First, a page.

Pine Barrens

By Nancy Holt

“Oh yeah, I take walks pretty near every day. I just come back from taking a walk. I didn’t see anything today, just a few birds, that’s about all.”

“A Piney is a person who’s lived in the Pines all their life and seldom ever goes to a city, because we don’t care for the city. There’s too many people there. We like to be more alone, you know. I’m not cutting the city down or nothin’ like that, but here you got open spaces, you got a tree to go to if you know what I mean, and stuff like that.”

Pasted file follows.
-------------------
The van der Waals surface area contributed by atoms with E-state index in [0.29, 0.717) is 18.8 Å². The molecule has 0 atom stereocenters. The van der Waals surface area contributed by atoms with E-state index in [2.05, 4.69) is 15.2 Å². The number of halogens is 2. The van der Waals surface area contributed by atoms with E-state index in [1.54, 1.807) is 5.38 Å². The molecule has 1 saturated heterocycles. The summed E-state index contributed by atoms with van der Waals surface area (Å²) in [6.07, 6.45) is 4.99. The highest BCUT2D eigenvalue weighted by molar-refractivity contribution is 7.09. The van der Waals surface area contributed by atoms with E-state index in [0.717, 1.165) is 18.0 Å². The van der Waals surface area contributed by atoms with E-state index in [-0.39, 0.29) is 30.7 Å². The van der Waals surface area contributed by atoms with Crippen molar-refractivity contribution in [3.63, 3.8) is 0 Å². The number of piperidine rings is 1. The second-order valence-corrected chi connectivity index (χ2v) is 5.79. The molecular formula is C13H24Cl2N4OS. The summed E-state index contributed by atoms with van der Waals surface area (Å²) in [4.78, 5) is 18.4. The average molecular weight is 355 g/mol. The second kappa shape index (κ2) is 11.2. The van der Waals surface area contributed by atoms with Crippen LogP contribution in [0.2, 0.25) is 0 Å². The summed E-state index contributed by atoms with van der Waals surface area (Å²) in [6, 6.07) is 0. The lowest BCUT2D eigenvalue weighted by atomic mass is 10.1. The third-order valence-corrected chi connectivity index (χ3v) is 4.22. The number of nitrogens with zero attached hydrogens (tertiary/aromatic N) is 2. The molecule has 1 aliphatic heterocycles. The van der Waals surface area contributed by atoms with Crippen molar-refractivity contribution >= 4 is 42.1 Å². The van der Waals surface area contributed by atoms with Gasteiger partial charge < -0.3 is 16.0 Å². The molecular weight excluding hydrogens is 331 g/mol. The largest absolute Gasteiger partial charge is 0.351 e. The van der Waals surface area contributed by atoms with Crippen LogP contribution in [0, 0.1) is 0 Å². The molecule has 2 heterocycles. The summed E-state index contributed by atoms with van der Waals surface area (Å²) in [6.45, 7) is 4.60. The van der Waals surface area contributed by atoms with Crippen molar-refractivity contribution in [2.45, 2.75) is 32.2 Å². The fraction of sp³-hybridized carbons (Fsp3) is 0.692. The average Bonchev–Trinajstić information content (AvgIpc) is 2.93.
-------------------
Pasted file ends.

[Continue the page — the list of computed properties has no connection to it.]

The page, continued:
The Pine Barrens is a wilderness of sand and pine trees 1,000 square miles in area in the central part of southern New Jersey. It’s the forgotten land of the northeastern urban belt: New York is an hour and 45 minutes away to the north, Philadelphia to the west, Atlantic City to the south. It’s full of sandy roads (some of them old stagecoach routes) that go nowhere, just dead-ending among the scrub or dwarf pine. Sometimes there’s an old shack at the end, or a blueberry field or a cranberry bog. In the central region there are three towns: Hog Wallow (population 25), Jenkins (45), and Chatsworth (300). There are deer and other wildlife. Branches of the Wading River and natural bogs of still dark water break up the surface of the land. There people call themselves “Pineys.” Most have lived there for generations, and even today few of the young people leave. Pineys stay pretty much to themselves, taking pride in their reclusiveness. Stories and myths and strange notions of city life have grown up among them.